ABC hardly stood by Charles Gibson and George Stephanopoulos. David Wright cited “a grueling round of questions focused on issues such as Obama's patriotism, and his more controversial friends” -- though Wright only highlighted Jeremiah Wright and ignored William Ayers. After a clip of Obama complaining about how it was “45 minutes before we heard about health care. 45 minutes before we heard about Iraq. 45 minutes before we heard about jobs,” Wright ran four comments, three of the four critical of ABC: “Today, in Philadelphia's Redding market, we met plenty of others who shared those views.” A man declared: “I felt they wasted a whole hour, a good hour, talking about nothing.” Wright then read this e-mail: “This so-called debate will be shown to my communications students as an example of what shoddy journalism looks like.”

If the anger from the left over Wednesday night's debate on ABC continues to manifest itself this way, an old phrase concerning women will have to be altered to "Hell hath no fury like a liberal scorned."

Having been bludgeoned by the Washington Post's Tom Shales, and all manner of Netroots denizen, moderator George Stephanopoulos is now the subject of a YouTube video depicting him as dead and "In Memoriam."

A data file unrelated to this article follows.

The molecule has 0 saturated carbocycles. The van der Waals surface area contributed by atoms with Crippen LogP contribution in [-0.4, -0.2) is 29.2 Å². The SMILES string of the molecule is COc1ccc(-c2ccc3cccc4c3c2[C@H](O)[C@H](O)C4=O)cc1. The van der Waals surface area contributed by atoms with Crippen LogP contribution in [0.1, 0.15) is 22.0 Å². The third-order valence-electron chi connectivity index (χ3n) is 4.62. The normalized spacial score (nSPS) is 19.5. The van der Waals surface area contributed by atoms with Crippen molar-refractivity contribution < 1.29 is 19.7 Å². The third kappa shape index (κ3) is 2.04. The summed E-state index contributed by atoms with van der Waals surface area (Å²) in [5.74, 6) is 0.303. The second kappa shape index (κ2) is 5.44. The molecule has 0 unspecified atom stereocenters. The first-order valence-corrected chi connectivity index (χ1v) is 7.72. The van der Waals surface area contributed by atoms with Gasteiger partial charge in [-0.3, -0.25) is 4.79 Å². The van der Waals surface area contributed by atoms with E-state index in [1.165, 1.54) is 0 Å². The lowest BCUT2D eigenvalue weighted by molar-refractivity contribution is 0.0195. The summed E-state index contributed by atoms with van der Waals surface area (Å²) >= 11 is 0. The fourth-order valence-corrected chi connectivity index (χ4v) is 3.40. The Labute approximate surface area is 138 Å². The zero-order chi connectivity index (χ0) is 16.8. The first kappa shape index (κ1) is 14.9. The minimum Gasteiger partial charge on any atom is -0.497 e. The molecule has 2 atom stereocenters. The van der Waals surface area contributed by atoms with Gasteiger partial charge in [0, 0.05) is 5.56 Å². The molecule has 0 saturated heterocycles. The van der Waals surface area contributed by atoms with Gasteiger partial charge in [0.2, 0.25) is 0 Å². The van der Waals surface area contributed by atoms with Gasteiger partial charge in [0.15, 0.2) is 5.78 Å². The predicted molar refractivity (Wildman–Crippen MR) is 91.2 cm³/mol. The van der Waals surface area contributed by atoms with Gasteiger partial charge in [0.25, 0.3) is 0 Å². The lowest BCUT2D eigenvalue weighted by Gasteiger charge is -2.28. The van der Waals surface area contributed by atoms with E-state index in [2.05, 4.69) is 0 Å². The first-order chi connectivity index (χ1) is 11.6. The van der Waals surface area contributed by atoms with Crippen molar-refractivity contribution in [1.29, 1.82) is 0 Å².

For those not getting the so-called joke, "In Memoriam" is a segment near the end of each installment of "This Week" when folks that have died the previous week, including military members serving in Iraq and Afghanistan, are memorialized.

In this video (embedded upper right), it is Stephanopoulos himself being so "honored," as the text rolls across the screen:

Charles Gibson and George Stephanopoulos actually asked some tough questions of Hillary Clinton and Barack Obama during Wednesday's Democrat presidential debate on ABC.

Yet, the Washington Post's television critic Tom Shales wasn't happy about this, and actually felt the event represented "another step downward for network news" wherein the moderators "turned in shoddy, despicable performances."


What follows are some of Shales' key criticisms (emphasis added throughout, picture courtesy NYT):

The Democrat presidential candidates are squaring off against one another Wednesday in Philadelphia, and, according to the Pittsburgh Post-Gazette, co-moderator George Stephanopoulos thinks this could decide the nomination:

"There hasn't been a debate in weeks and the stakes couldn't be higher, there's no question about that," he said. "That's especially true for Sen. Clinton. Pennsylvania is a must-win state. It's the first debate since Texas and Ohio and a lot has happened since then."

With this in mind, Stephanopoulos was interviewed Tuesday by WOR radio's Steve Malzberg who had some marvelous questions he'd like asked of the two candidates (seven minute audio available here, picture courtesy ABC):